26. Apparatus for facilitating the loading, transporting and removal of individual merchandise supporting pallets in connection with a merchandise transporting vehicle providing an enclosed storage compartment, including parallel longitudinally extending continuous guide supports secured to the side walls of the storage compartment, the interior of the storage compartment being unobstructed except for said guide supports whereby to permit entrance for the individual placement and removal of the pallets which are arranged with their ends slidably resting on the guide supports, means on the pallets interengageable with said guide supports to inhibit lateral motion from side to side of the storage compartment and laterally shiftable guide support extensions, which in cooperation with an elevator unit, ali n the pallets with said guide supports.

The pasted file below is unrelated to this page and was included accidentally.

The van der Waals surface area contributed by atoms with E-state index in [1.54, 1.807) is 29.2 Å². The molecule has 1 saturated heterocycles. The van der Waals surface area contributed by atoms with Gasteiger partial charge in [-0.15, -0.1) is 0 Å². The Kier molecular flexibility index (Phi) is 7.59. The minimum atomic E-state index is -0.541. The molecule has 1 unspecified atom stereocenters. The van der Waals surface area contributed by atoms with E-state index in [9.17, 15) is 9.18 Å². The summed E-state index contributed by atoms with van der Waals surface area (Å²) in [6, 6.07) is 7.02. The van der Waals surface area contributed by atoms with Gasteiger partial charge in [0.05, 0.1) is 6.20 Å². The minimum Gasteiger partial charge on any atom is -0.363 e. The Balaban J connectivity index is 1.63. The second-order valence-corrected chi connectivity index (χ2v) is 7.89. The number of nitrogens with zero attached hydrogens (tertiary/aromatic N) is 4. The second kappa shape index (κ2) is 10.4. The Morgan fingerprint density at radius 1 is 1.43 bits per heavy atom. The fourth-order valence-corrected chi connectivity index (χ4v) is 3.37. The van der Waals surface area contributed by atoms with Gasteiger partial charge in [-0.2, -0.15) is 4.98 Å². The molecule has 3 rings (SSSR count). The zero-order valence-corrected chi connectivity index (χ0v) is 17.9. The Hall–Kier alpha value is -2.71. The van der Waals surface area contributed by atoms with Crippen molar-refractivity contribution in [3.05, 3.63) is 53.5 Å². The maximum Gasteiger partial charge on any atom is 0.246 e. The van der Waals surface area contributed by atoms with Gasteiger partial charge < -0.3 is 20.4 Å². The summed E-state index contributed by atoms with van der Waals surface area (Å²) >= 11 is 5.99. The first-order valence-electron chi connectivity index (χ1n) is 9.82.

, 27. A merchandise handling structure, including a storage compartment, relatively spaced parallel horizontally disposed fixed guideways therein, pivotally mounted guideway extensions movable into and out of aligned relation with the parallel fixed guideways, and a traveling carrier unit movable to and fro from the fixed compartment guideways on to the extensions thereof when aligned and vice versa.